"We're hoping to show the Haitians that these frogs have value," Hedges said. Over several expeditions, he and Carlos Martinez, a zoo conservation biologist, have brought 154 live frogs from Haiti. Their number at the zoo has climbed to an estimated 1,400. Of 10 original species, nine have produced young.
Reptile keeper Joyce Foreman works with Martinez to figure out what to feed the frogs and their tiny offspring. In an adjoining room, Parker shows the various insects she's raising in plastic containers.
The zoo has tried fruit flies, she said, but the frogs tend to ignore them. Other menu options are live pill bugs, crickets, bean beetles, and springtails.
Parker and Martinez have experimented with temperature and humidity, hoping to re-create the conditions of the cool mountain forests where the frogs were caught. "We don't know the exact ecology," Martinez said. "We're learning along the way."
The most prolific species are the La Hotte frog, the breast-spot frog, and a tuneful frog named after Wolfgang Amadeus Mozart.
Another musical species, the La Hotte glanded frog, has a metallic chime to its call, Parker said, but this creature is more difficult to breed. The offspring are tiny and so far haven't survived in captivity.
The frogs are not currently on display, though some hardier species may become part of an exhibit.
While North American frogs go through a tadpole stage, many tropical species either give live birth to tiny frogs or lay eggs that hatch into froglets, Martinez said.
Some of the Haitian frogs are so small the adults can fit on a quarter. Some are greenish, some reddish, some spotted, some pudgy, and some leggy.
Haitian officials asked about the living conditions and the frogs' safety. Lyonel Valburn, the director general of the Haitian Ministry of Agriculture, said he was pleased he could count on Philadelphia to take care of Haiti's frogs.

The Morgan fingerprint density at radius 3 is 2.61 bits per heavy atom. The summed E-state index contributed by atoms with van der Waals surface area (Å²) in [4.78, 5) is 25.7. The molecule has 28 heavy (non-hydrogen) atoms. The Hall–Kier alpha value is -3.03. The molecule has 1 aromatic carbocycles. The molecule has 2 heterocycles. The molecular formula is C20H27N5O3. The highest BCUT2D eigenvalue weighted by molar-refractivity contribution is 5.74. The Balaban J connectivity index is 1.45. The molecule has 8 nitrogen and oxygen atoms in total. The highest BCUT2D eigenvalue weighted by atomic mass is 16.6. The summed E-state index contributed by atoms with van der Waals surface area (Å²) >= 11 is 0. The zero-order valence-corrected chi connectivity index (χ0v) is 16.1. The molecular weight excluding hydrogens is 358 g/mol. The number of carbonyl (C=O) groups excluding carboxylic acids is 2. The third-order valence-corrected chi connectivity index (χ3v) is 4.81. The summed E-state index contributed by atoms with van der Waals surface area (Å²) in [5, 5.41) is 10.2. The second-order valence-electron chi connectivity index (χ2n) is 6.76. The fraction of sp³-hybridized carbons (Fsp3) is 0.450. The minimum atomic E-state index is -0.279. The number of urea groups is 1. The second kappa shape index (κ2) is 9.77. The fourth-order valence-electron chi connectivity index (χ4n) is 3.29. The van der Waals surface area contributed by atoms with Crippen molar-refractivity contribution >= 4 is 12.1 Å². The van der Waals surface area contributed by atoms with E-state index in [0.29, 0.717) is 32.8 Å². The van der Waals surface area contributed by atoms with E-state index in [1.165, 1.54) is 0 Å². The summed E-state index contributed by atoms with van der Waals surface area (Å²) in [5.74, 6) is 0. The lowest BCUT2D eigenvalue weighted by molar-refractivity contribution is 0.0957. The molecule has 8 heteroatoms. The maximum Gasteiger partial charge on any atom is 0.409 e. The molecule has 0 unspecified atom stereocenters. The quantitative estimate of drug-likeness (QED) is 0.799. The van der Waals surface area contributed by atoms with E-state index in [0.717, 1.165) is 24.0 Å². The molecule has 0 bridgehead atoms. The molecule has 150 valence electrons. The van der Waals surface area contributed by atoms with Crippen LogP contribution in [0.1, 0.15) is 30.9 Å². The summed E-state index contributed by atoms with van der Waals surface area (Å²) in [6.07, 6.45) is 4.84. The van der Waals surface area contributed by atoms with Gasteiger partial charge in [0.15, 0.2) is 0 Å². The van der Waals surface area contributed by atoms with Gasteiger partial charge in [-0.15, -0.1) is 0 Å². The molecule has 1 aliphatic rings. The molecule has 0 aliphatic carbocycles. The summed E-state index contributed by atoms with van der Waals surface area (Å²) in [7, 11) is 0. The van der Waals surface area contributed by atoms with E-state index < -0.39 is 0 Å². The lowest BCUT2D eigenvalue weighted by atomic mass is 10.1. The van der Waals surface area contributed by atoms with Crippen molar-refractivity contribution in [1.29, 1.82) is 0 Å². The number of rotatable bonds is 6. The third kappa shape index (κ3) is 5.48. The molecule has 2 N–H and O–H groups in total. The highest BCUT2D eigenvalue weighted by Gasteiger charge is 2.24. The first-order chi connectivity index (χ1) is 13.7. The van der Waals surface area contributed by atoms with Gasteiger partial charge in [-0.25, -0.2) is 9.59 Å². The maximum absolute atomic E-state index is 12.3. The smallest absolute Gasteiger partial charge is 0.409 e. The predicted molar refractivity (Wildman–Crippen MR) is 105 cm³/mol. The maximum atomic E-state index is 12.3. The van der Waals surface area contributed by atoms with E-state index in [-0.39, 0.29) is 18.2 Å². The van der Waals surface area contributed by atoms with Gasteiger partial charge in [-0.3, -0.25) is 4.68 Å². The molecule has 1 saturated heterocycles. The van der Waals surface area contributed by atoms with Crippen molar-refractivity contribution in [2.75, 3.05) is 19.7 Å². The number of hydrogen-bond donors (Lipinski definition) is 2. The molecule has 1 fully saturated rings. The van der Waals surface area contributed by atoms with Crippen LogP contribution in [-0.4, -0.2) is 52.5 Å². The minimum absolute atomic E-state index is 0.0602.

The zoo is no substitute for the rich forests that once made Haiti a paradise. The nation is home to 50 known species of frog, though Hedges has found enough new ones to suspect Haiti is losing frogs that will never be known to humanity. On an evening trek, he once discovered five new species.
Though Haiti has set aside national parks, the government hasn't been able to enforce the boundaries, Hedges said. People still come in and cut down trees to make charcoal, which they depend on for cooking.
After the morning tour, Hedges and Martinez spent the afternoon with the Haitian officials, trying to work out some plan to preserve Haiti's tiny but diverse patches of forest. Along with the agriculture official were two people from the division of parks and soils, and leaders of the Haiti Audubon Society.
The participants discussed many possibilities, including educational programs, building "ecolodges" for tourism and research, farming trees for charcoal, and paying people not to destroy the forest.
Some scientists view Haiti as a microcosm of the world and an example of what can happen when human beings put extreme stress on the environment.
Hedges said he and other biologists were not balancing the lives of humans against those of frogs. If people remain dependent on cutting trees, then when the last forests collapse, they will die too.
Contact Faye Flam at 215-854-4977, firstname.lastname@example.org, or follow on Twitter @fayeflam. Read her blog at philly.com/evolution.